BLACKSBURG — Just two years ago, Robert Alberti had reached the point he didn't really want to look at a soccer ball anymore if he wasn't playing in a game.
Practices at Virginia Tech were a chore. Even pregame warmups his sophomore season were a half-effort, half-daydreaming experience. Distracted by far more pressing matters off the field, and burned out on the game, he no longer ranked soccer high on his list of priorities.
As Alberti puts it, the "fire" in his game has returned.
- VIDEO: Virginia Tech's Robert Alberti talks about how his game has changed since hiatus
- VIDEO: Virginia Tech's Mike Brizendine discusses Robert Alberti's increased maturity level
- College Sports
- Track and Field
See more topics »
Thompson Field, 359 Jamerson Athletic Center, Blacksburg, VA 24060
After taking a year off from the game to concentrate on academics, fitness, his possible future career and, most importantly, his mother's struggle with skin cancer, Alberti has returned in his senior season to lead Tech (3-3-4 overall, 1-1-4 Atlantic Coast Conference) to a surprising start.
"I did it for myself," said Alberti, a Kecoughtan High graduate who leads Tech in points with 10 and goals with four. "I took the time off, did what I needed to do, came back and I'm ready to go now.
"I was definitely burned out with soccer. I didn't have that same fire. I think that was probably the biggest reason for taking the year off. The time off was exactly what I needed, because I came back, and now I'm 110 percent committed."
When Tech hosts No. 2 Notre Dame (6-0-4, 3-0-3) at 7 p.m. Friday, it will do so with Alberti at center forward. It's been 3 1/2 weeks — a span of five games — since Tech has scored a goal in a game, but it has played its best soccer against top competition.
Alberti will play the way he's always played — aggressively, on the edge, unafraid of the threat of yellow cards — but he'll do so with just a little more control that he used to have prior to his time off.
Alberti, who has aspirations of playing pro after college, said it used to be nothing for him to mouth off during a game to an official if things didn't go his way. Now, he shows much more restraint, but the work rate that has always defined his game is still present.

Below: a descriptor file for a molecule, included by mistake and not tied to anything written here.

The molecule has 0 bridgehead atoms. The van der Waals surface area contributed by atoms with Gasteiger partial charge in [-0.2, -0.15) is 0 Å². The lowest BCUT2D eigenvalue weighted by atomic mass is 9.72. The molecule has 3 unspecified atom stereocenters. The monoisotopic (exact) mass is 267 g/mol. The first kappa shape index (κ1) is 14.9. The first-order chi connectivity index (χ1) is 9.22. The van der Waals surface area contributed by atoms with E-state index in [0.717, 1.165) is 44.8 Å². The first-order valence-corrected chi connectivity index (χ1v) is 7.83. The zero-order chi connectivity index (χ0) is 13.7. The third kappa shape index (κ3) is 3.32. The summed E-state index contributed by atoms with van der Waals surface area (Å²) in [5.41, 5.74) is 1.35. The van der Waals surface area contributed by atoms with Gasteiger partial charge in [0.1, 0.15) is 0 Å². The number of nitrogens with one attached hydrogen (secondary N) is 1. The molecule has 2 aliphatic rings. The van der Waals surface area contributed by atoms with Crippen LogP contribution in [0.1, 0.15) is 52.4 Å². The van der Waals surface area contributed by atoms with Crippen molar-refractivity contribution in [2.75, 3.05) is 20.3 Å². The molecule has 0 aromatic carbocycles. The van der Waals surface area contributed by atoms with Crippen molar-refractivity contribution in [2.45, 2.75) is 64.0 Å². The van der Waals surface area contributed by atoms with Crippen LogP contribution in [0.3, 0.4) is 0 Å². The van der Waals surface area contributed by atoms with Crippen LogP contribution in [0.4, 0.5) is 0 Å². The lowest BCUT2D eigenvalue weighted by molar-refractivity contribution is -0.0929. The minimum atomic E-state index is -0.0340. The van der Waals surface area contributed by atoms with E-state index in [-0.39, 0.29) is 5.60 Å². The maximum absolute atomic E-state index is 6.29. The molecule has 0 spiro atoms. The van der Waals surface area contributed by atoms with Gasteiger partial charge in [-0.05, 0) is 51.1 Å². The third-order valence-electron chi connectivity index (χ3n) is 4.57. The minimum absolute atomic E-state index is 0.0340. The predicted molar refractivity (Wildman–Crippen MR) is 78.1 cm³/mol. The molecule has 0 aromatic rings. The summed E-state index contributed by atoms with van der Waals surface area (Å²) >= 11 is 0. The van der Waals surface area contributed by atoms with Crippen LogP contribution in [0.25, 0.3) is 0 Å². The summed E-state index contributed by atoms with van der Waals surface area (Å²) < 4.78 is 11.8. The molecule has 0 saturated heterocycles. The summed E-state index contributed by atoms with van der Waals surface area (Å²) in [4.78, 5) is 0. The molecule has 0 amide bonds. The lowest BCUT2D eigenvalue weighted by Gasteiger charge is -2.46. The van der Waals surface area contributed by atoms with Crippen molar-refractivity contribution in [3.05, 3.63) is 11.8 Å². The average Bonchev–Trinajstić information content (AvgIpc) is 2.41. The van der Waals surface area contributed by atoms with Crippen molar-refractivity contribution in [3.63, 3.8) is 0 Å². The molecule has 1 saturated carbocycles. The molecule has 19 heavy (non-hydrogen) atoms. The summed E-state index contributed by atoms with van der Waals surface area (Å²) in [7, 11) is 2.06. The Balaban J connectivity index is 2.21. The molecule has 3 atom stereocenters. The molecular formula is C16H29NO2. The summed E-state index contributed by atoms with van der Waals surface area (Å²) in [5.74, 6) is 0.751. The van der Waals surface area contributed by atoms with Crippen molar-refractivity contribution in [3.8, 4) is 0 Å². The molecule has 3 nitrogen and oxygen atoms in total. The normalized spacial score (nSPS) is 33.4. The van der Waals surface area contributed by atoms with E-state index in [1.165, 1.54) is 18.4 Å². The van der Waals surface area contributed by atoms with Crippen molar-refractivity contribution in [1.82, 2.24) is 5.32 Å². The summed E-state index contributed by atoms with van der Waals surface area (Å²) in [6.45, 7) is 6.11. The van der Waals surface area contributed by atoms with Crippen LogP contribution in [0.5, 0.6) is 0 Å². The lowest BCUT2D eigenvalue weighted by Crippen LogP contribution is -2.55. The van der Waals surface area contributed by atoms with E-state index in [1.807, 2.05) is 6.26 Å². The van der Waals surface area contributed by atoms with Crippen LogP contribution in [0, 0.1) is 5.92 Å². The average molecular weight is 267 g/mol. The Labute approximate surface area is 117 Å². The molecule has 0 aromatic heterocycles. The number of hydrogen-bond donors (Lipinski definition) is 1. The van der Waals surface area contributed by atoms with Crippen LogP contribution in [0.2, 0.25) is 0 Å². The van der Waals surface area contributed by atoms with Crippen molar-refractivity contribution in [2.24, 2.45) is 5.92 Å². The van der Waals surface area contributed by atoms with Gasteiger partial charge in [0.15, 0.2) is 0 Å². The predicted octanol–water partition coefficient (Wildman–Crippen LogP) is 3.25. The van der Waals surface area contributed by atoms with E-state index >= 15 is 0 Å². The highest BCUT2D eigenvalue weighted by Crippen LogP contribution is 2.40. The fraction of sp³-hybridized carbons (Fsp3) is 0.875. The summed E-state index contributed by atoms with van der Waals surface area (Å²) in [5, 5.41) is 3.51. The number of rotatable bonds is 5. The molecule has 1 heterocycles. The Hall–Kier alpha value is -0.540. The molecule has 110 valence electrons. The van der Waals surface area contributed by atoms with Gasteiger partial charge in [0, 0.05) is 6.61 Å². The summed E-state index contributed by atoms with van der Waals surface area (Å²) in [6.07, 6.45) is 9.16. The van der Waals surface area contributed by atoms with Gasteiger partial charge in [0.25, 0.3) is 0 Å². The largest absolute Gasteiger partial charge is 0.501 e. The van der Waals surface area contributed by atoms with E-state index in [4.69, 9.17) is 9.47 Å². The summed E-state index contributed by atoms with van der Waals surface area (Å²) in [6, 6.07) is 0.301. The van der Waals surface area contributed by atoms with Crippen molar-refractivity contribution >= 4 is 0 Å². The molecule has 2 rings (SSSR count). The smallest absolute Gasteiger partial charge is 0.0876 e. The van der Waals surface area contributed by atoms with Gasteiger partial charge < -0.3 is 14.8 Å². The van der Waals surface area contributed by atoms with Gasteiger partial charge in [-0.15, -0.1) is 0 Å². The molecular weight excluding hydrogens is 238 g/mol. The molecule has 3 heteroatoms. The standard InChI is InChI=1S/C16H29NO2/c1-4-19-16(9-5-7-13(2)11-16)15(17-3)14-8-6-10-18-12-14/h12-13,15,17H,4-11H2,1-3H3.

"Athletically, he's a freak," said Mike Brizendine, who is in his fourth season as Tech's head coach after spending five seasons as a Hokies assistant coach. "He could honestly sit and not do anything for two or three months, then go out and run a 12-minute 2 miles.
"Keeping him in control, that's where I've seen a lot of growth. That's where I talk about maturity. Just being able to control himself, which to me is one of the hardest things to do — the mental aspect of it."
Though losing the desire to practice and put in work outside of games was a big reason for Alberti telling Brizendine in November 2011 he wanted to take a year off, outside elements he had no control over also led to his hiatus.
During his 2010 freshman year, his grandfather died, which hit Alberti hard. Then, in fall 2011, his mother, Shiela Gonzalez, was diagnosed with basal cell skin cancer. Hearing that news convinced Alberti the time was right to step away from soccer.
"It really freaked me out that this woman — I mean, who knows what could've happened?" said Alberti, who started 12 games and scored two goals as a sophomore.
"It gave me a bunch of anger. The way I dealt with that was I was always in the gym."
Alberti, a business major with a 3.4 grade-point average, spent his time off working out in the gym almost daily, running 45 minutes to an hour in the morning and doing sprints in the afternoons. He lost about 18 pounds to get to his current weight of 172.
He also took a summer internship with NVR Inc., a home-building and mortgage banking company that has since offered him a full-time job upon graduation. He was able to do the internship in Williamsburg, so he could stay in Hampton and be closer to his mom and family, which includes six siblings ages 9 through 26.
Since the skin-cancer diagnosis, Gonzalez has had an extensive surgery on her chest and neck. She goes for checkups every six months, and has been free and clear of the disease thus far.
"I was one of those sun bunnies when I was younger," said Gonzalez, who turned 46 on Thursday. "Unfortunately, as we get older, those things start to catch up on you. It did, but it's all pretty good now."
During her son's year away from the game, Gonzalez said she witnessed a transformation in him — a change for the better.